Book Review

Book Review: The Sun Does Shine by Anthony Ray Hinton


A powerful, revealing story of hope, love, justice, and the power of reading by a man who spent thirty years on death row for a crime he didn’t commit.

“An amazing and heartwarming story, it restores our faith in the inherent goodness of humanity.”
– Archbishop Desmond Tutu

In 1985, Anthony Ray Hinton was arrested and charged with two counts of capital murder in Alabama. Stunned, confused, and only twenty-nine years old, Hinton knew that it was a case of mistaken identity and believed that the truth would prove his innocence and ultimately set him free.

But with no money and a different system of justice for a poor black man in the South, Hinton was sentenced to death by electrocution. He spent his first three years on Death Row at Holman State Prison in agonizing silence—full of despair and anger toward all those who had sent an innocent man to his death. But as Hinton realized and accepted his fate, he resolved not only to survive, but find a way to live on Death Row. For the next twenty-seven years he was a beacon—transforming not only his own spirit, but those of his fellow inmates, fifty-four of whom were executed mere feet from his cell. With the help of civil rights attorney and bestselling author of Just Mercy, Bryan Stevenson, Hinton won his release in 2015.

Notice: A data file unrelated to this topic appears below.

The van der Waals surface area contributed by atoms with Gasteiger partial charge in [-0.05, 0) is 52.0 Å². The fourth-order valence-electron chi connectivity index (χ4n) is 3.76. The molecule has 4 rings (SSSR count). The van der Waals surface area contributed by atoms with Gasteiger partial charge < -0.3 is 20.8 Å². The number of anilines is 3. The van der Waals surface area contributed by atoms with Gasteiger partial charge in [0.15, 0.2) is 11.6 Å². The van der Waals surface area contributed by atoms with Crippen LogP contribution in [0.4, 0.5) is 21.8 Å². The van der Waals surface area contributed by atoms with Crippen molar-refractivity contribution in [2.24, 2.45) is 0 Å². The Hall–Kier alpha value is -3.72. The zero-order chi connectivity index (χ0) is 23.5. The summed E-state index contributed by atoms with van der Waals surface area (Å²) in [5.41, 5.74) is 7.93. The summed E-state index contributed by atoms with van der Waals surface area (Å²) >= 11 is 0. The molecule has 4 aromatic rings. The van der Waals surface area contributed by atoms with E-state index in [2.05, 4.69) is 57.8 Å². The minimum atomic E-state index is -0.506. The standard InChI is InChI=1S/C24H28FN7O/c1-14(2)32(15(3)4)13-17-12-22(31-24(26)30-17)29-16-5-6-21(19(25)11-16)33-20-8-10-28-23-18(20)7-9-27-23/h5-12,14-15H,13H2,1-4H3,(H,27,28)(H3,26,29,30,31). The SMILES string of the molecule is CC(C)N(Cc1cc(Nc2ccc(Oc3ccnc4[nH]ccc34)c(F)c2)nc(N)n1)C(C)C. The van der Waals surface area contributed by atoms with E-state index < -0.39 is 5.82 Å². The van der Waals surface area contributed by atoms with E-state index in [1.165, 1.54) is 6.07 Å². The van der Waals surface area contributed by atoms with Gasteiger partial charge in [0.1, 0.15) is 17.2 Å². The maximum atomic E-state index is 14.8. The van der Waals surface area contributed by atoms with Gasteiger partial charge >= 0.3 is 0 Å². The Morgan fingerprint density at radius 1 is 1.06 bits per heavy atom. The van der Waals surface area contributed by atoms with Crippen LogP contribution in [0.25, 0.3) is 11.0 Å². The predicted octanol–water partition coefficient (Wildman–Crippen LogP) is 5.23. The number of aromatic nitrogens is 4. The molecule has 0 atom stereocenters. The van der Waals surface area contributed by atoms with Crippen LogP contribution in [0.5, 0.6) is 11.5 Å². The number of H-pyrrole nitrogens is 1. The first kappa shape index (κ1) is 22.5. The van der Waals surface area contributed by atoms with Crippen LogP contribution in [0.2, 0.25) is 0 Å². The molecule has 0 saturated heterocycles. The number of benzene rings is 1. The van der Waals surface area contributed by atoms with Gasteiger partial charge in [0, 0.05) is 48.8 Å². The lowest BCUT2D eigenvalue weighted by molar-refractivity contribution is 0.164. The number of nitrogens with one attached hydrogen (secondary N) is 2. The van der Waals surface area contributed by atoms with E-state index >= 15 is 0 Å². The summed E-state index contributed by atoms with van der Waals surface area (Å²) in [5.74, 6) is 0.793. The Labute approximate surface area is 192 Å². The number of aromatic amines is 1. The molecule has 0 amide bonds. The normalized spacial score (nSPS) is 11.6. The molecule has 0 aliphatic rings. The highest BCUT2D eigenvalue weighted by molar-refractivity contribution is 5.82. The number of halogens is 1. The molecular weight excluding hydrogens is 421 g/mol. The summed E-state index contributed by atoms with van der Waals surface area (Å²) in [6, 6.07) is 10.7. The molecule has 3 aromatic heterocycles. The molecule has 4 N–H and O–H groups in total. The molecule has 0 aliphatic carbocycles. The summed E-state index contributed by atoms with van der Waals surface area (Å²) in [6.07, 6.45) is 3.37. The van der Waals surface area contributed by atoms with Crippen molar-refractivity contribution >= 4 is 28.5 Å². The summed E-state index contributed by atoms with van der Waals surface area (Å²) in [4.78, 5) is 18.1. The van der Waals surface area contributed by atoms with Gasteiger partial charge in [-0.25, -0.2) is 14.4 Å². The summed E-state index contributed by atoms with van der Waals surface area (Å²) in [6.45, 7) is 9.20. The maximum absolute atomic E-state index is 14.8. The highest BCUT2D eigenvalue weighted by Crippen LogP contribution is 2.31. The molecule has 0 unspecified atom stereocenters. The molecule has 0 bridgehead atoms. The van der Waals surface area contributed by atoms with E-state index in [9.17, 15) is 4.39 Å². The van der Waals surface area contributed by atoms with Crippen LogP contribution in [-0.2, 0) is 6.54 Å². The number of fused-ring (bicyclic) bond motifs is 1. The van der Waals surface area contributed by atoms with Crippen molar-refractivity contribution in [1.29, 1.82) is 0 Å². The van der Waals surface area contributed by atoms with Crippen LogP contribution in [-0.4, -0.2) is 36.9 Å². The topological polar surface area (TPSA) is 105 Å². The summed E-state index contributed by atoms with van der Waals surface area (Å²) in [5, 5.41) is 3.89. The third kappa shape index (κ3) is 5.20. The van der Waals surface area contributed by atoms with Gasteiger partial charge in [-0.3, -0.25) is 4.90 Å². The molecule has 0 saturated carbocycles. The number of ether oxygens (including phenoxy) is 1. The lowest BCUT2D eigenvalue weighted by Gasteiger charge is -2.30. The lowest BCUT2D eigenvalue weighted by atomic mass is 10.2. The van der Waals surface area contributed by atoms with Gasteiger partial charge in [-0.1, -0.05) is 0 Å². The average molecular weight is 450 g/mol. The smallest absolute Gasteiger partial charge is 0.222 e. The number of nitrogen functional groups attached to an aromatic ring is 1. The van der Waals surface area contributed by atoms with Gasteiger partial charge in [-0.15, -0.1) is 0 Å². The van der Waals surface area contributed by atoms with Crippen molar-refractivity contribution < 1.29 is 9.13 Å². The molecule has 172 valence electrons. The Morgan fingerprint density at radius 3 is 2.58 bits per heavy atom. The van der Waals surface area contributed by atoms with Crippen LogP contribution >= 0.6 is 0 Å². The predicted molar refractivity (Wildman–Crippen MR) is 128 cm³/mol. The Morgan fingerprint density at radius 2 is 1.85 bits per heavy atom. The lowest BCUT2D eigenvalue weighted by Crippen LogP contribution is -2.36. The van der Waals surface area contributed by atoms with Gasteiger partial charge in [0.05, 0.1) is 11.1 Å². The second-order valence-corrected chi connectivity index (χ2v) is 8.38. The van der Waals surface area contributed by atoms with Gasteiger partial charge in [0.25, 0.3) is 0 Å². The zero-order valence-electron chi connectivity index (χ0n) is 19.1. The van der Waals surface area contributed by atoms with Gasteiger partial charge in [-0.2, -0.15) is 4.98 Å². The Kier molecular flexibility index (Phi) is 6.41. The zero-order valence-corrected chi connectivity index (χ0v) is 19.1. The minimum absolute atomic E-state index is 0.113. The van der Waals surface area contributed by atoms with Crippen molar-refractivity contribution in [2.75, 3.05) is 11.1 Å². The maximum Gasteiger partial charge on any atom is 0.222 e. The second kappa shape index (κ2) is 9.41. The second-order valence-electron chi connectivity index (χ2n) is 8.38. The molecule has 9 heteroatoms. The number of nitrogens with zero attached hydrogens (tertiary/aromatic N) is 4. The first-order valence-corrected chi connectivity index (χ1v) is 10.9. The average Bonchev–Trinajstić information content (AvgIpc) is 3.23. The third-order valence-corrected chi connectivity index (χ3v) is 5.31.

With a foreword by Stevenson, The Sun Does Shine is an extraordinary testament to the power of hope sustained through the darkest times. Destined to be a classic memoir of wrongful imprisonment and freedom won, Hinton’s memoir tells his dramatic thirty-year journey and shows how you can take away a man’s freedom, but you can’t take away his imagination, humor, or joy.

My Review:

THIS BOOK!! Whew! This is an absolute must read! It is a necessity. The lessons that are taught in this book are for everyone. An engrossing tale of humility, forgiveness,hope, faith, truth, and perseverance! This memoir was poignant, remarkable, and highly relevant. An eloquently written read that punctiliously navigates highly sensitive topics such as racism and America’s judicial system.

Although the book was well written, it took me a few days to get through it because the subject matter was so heavy. I had to stop and put the book down from time to time (just to gather my thoughts) BUTTTTTTT I would read it over and over again. This book had me so emotional. Be prepared to get angry, to laugh, to cry, and to cheer.

Now I am off to research more about Mr. Hinton and the people who played a role in his trials.

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